My dog loves to sit under the table during dinner near the kids’ chairs in hopes of finding tidbits that may fall from their plates. I’ve even given our dog portions of food from our meal. Is that ok?
In some cases, no, it’s not a good idea to feed your dog some foods that come from your dinner table.
In a recent notice from the U. S. Food and Drug Administration, pet owners are reminded not to feed their dog some foods that are meant for human consumption. That’s because some foods people eat can be dangerous or even deadly for dogs, FDA says.
An animal’s body processes food much differently than a human body, Carmela Stamper, a veterinarian at FDA, said in a written statement.
“Our bodies may break down foods or other chemicals that a dog’s can’t tolerate,” she said.
High on the list of human foods that dogs should not eat – chocolate and any food that contains xylitol, which is a sugar substitute that is used in many sugar-free foods.
Chocolate contains methylxanthines, a stimulant that can stop a dog’s metabolic process. Even a small piece of chocolate, particularly dark chocolate, can result in your dog developing diarrhea and vomiting. And xylitol, which can also be found in some peanut butters, can be deadly for dogs, FDA warns.
Other human foods FDA, the American Kennel Club and the American Society for the Prevention of Cruelty to Animals, says to avoid feeding to your dog include:
- Raw meat. Just like in humans, any E. coli, Salmonella or other harmful bacteria that may be present in raw meat, can also make your dog sick. It’s also a good idea for you to wash your hands if you are handling raw meat before you give your dog anything to eat.
- Raw eggs. Just like raw meat, raw eggs can contain Salmonella. Also, raw eggs contain avidin, an enzyme that decreases the absorption of biotin. This can lead to skin and hair coat issues as well as cause neurologic problems in dogs.
- Grapes, raisins or currants. These foods can cause kidney failure in some dogs.
- Fried and fatty foods. These items can cause pancreatitis, a potentially life-threatening disease.
- Cinnamon. While cinnamon is not toxic to dogs, it can irritate the inside of dogs’ mouths and it can lower a dog’s blood sugar too much and can lead to diarrhea, vomiting, increased, or decreased heart rate, and even liver disease.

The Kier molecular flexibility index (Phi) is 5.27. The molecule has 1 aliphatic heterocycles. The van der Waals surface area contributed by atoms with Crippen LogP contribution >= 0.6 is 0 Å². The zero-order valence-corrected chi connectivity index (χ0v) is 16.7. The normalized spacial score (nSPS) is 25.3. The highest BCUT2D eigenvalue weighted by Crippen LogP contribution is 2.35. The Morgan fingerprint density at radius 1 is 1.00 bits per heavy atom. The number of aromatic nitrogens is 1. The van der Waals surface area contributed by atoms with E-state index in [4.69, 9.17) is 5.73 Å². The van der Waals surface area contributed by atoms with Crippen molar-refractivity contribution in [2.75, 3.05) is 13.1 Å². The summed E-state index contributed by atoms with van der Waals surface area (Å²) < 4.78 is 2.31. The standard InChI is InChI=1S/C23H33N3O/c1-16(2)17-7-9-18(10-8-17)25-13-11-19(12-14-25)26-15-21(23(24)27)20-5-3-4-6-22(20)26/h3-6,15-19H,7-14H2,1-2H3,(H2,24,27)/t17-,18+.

- Onions, garlic, and chives. Garlic can create anemia in dogs, causing side effects such as pale gums, elevated heart rate, weakness and collapsing. Poisoning from garlic and onions may have delayed symptoms, so if you think your dog may have eaten some, monitor him or her for a few days, not just right after consumption. However, since garlic and onion tend to be cumulative toxins, they are unlikely to cause a problem unless your dog ingests a very large amount at one time or eats them often, says Dr. Valerie Parker, a veterinarian and associate professor at The Ohio State University's College of Veterinary Medicine.
- Moldy food. If you throw away moldy cheese rinds or hamburger buns in the trash can, make sure your dog doesn’t then get into the garbage, where he may eat them.
- Salty snacks. Salty snacks can increase water retention in some dogs. So if you dog happens to grab a bag of salty potato chips or pretzels, make sure your dog has access to plenty of water.
- Macadamia nuts. These are some of the most poisonous foods for dogs and can have a damaging effect on the dog’s nervous system. They can cause vomiting, increased body temperature, inability to walk and lethargy.
- Ice cream. As tempting as it may be to want to give your dog ice cream on a hot summer day, most dogs don’t digest dairy products well and many may also have lactose intolerance.
So, while your dog may look longingly at you while you eat, you may want to resist the temptation to share your goodies until you are sure that the foods you are eating won’t have a negative impact on your dog.
Talk to your veterinarian before introducing human foods to your dog to make sure that your good intentions don’t accidentally cause harm for your pets.
Chow Line is a service of the College of Food, Agricultural, and Environmental Sciences and its outreach and research arms, OSU Extension and the Ohio Agricultural Research and Development Center. Send questions to Chow Line, c/o Tracy Turner, 364 W. Lane Ave., Suite B120, Columbus, OH 43201, or firstname.lastname@example.org.
Editor: This column was edited by Dr. Valerie Parker, DVM, an assistant professor, clinical, at The Ohio State University's College of Veterinary Medicine
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